Volume #18, Issue #5 Ė October 1991

Dan Healy
Part 2
By Toni A. Brown

Our conversation with Dan Healy picks up from the last issue, in which he discussed One From the Vaults and future release plans, tapers, sound challenges, and the use of FM signal broadcasts in venues.

Relix:† What are some of your favorite venues from the perspective of sound?

Healy:† First of all, outdoor playing is a joyful celebration for me.† The worst outdoor venue is infinitely more desirable than the best indoor venue.† Unfortunately, weíre in sports arenas most of the time, [which is] mandated by the size audience that weíre playing to.† And sports arenas probably care more about everything else but sound.† Little or no effort has ever gone into anything that helps it, even though, when civic committees raise bonds to build these places, one of the things they always sayóitís like the famous campaign speech stuffó[is,] ďWeíre gonna build a new sports arena/music arena.Ē† Thatís part of how they raise the money and sanction to do it, itís just like campaign promises, all the good stuff gets shined on.

††††††††††† Because of that, there are only one or two arenas that have fairly decent sound.† I think that one of the nicest sounding indoor arenas is Brendan Bryne in New Jersey.† That is one of the few places where they actually did put some effort into the acoustic properties.† It makes it possible to sound fairly good in there.† It ranges all the way from that to just awful bellowing, echo holes.

††††††††††† One of the challenges to me over the years was, in view of the fact that weíre stuck in all these awful sounding places, to try to endeavor to create sound equipment and procedures and techniques that minimize the echoes and the undesirable aspects of it.† I feel that my sound crew guys and I are probably on the cutting edge of the best ability to deal with acoustics and indoor venues and stuff like that.† There are many times when we play the Oakland Coliseum, which is not a bad place, but itís not a good place, itís somewhere in the middle, as an example.† When we play three or four nights there, by the second night itís remarkably good sounding.† Itís amazing how 20 years of studying places like that has actually taught us techniques and caused the development of procedures and equipment to actually do something about it.

††††††††††† I go to other shows, and I canít believe that people buy tickets to go to those concerts and donít demand their money back.† Some of the shows I see are just awful sounding.† You canít tell the difference between guitars and voices and stuff.† I know that our shows are much better than that, even though there are things that Iíd like to see get better and Iím of course continuously on the case of developing new ideas and better equipment.† Our system is going through a real big change right now.† Weíre right on the verge of digital sound.† We have pretty much all of the elements together, and weíre just heading towards the final stretch to completely close the loop and create a sound system that is fully digitally based.† I think the reason why thatís significant is because it will give us the ability of computer power to deal with the acoustic properties of a place.† So, in essence, itís going to come down to giving us the best-yet handle on how to make an awful sounding hall sound good.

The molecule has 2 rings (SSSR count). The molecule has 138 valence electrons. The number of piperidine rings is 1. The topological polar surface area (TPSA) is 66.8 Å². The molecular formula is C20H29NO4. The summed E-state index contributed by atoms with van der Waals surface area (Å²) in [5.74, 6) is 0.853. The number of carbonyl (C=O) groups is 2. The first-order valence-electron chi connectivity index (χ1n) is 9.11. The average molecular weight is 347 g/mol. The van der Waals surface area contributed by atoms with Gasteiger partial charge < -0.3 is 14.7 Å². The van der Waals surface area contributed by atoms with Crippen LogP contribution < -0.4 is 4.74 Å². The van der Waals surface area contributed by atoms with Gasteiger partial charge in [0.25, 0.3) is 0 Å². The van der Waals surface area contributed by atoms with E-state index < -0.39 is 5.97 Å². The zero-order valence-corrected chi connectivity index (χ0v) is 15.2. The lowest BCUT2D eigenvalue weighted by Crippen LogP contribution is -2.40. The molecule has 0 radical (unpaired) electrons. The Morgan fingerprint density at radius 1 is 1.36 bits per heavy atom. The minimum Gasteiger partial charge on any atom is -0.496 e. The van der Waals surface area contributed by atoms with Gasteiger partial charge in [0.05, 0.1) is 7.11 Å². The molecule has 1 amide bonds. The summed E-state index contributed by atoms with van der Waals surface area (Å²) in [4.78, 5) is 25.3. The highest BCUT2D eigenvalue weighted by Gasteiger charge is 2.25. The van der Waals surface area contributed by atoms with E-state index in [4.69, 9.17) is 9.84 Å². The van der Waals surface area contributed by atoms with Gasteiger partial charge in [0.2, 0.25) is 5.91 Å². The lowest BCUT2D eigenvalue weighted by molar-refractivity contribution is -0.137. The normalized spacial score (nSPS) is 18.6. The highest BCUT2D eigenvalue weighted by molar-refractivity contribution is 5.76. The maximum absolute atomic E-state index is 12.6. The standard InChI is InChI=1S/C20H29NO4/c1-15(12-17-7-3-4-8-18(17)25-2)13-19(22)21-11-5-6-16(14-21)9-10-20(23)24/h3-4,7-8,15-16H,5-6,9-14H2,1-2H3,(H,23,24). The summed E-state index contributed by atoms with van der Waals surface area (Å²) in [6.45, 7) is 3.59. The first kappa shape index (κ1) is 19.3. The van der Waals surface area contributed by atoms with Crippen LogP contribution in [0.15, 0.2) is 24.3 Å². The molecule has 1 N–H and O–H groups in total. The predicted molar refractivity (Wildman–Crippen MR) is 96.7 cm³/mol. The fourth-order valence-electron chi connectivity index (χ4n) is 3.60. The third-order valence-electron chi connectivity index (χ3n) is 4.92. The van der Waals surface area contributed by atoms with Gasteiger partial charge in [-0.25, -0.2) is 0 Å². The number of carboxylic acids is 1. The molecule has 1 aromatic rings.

Relix:† When you schedule a venue, a computer diagram is created that allows you to design the sound system.† When you get to a location, the entire set-up is blueprinted out, and then the crew and yourself setup speaker locations, seating advantages, etc.

Healy:† There are not too many days off on the road.† First of all, itís prohibitively expensive to be on the road with our entire crew.† The object is to put a tour together that conforms with the full amount of time we want to be on the road and that also fits realistically into the different cities.† We get an architectural lay-out and then do scale drawings of the venue.† We have a special computer that runs a program called Autocare, which architectural designs are based on.† We scan into the computer the architectural drawings in a given venue.† Also, already in the computer, we have the size and shape and the ability to project any configuration of our loud speakers and of the stage itself.† So you can take that computer and build any stage inside of a venue, and then you can set the sound system up on it or around it, in any way you want.

††††††††††† The computer also can show projections of what each speaker does and how far the sound travels and how wide and how high and low and areas of dispersion and stuff.† From all of that, you plot the sound system at any given venue, and the object is to try to devise a set-up that yields smooth, even sound for every seat that youíre selling tickets for.† It helps keep the sound off of areas that donít have people in them.† It keeps them off the walls and ceilings, because those are all elements that add to the echo and reverberations in the halls.† The reason for it is to be able to devise a set-up thatís most desirable visually and aurally for everybody and has minimized all the undesirable effects.